With such a large Instagram following, do you feel the need to mediate comments or do you find it to be a positive space?
I rarely have to mediate comments at all. It’s an incredibly supportive and enthusiastic community. And the fiber art community is still niche, so many people are familiar with each other’s work and most people step up to be supportive and offer praise, or they don’t say anything at all. I can probably count on one hand the number of comments I’ve ever had to delete.
What is the most creative work of fiber art you have seen lately?
This is so tough! There are so many highly skilled, visionary artists out there. I think I am most moved by conceptual pieces, or pieces that take on sculptural form. I really love the work of Sandra de Groot (@atelierchaos). Her work is so imaginative and other worldly. She creates alien-esque headpieces and elaborate, sculptural lanterns that hang from the ceiling with tentacle-like forms protruding from them. She layers on texture and isn’t afraid to be bold and completely weird. Her work really transports you to another time and place - it’s wonderful.
What advice would you give to someone who is thinking about going all in and turning their passion into their profession?
My advice would be to listen to your gut. This sounds so cliche, but it’s what I know from my own experience. My entire being was telling me what I was doing before this was not right for me -- through nervousness, anxiety and trepidation at my PR job -- and when I found my fiber art practice, my entire being told me it’s what I had to do. I did not have a choice. If I were someone who meditates, I imagine I would have come to this conclusion sooner, but it took spending time alone for a couple days, and giving myself space to listen to my body and soul, to have this realization. And I think other people need to do the same thing: Trust their instincts and go where their spirit feels the best, the most nurtured, and the most energized.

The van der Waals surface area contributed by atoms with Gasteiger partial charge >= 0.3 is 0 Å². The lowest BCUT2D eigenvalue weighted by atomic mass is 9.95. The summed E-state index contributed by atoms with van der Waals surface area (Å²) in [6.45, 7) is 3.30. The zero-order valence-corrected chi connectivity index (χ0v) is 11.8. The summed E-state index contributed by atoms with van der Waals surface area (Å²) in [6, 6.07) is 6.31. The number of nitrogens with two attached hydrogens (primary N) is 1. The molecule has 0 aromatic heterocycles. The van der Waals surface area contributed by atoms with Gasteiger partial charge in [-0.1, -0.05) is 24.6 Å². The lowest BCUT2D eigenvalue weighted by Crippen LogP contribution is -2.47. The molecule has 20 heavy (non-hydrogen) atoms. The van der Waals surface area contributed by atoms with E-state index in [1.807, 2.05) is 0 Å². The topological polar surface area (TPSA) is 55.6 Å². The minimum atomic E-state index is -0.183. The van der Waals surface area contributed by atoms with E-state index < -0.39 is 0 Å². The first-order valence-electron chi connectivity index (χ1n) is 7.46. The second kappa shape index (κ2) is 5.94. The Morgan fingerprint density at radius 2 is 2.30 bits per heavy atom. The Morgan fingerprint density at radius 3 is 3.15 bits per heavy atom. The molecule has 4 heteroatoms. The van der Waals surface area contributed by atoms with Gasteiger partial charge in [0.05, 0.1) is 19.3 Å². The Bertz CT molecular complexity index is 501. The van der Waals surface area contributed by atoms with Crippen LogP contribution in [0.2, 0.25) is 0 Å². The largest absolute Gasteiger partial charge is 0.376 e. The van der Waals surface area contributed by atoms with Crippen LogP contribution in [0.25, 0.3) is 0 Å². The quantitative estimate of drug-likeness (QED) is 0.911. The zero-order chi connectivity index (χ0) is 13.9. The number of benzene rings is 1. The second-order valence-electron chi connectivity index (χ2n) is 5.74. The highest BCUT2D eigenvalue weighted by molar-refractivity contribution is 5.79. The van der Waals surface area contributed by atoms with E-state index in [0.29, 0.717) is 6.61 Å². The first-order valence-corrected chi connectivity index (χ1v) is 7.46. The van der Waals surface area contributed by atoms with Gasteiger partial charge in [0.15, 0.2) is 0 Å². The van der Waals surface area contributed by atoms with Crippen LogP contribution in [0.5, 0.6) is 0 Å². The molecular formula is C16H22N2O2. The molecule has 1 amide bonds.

Also, it’s important to recognize that not every part of following your passion involves the act of doing that passion. You either have to be ok with that, or be able to create a system of support around you that will allow you to nurture the parts of your passion that you really love. For example, today, making macrame is now maybe 5% of my business. I take 2-3 commissions a year, and I teach about one workshop per quarter. The rest of my business is centered around building the retail and brand elements. I made that conscious, deliberate decision the day I decided to list those first 6 rolls of string. If I wanted my fiber art practice to be the focus of my business, I probably wouldn’t have shared my fibers, or I would have had to hire several employees and a business manager to support me in making that happen. But what I’ve found is that I love the entrepreneurial parts of running Niroma Studio -- it fuels me in a way I didn’t even know before. I’ve never felt more capable in my entire life. Making a mistake used to eat at me for days, sometimes weeks, filling me with a deep dread that I let my boss or the client down. Now, any mistakes are my own and I have so much more perspective realizing I’m probably the only one that even realizes it happened, and I move on.
How do you keep your focus with two adorable boys running around?
Focus? What is that? When they’re home, it’s extremely hard to do one full task - ever. Focusing on the business is not a goal I have when they’re around. I can maybe respond to a few short emails, but that’s about it. Luckily they are now school aged and I have from 9 am to 3 pm to get whatever I can get done as efficiently as possible. In the morning before school, and from 3 pm to 8 pm I try to make my kids my sole focus. It doesn’t always work, but I do my best. I’ve made it a priority to be with them especially during those hours because those are the hours I used to spend in a stressed out, mad rush, commuting to work and then hurrying to get them from daycare on time, and one of the greatest benefits that I really want to take advantage of being able to work for myself out of my house, is being able to set my own hours to be with my boys more. It’s not a perfect system, but I wouldn’t trade it for anything.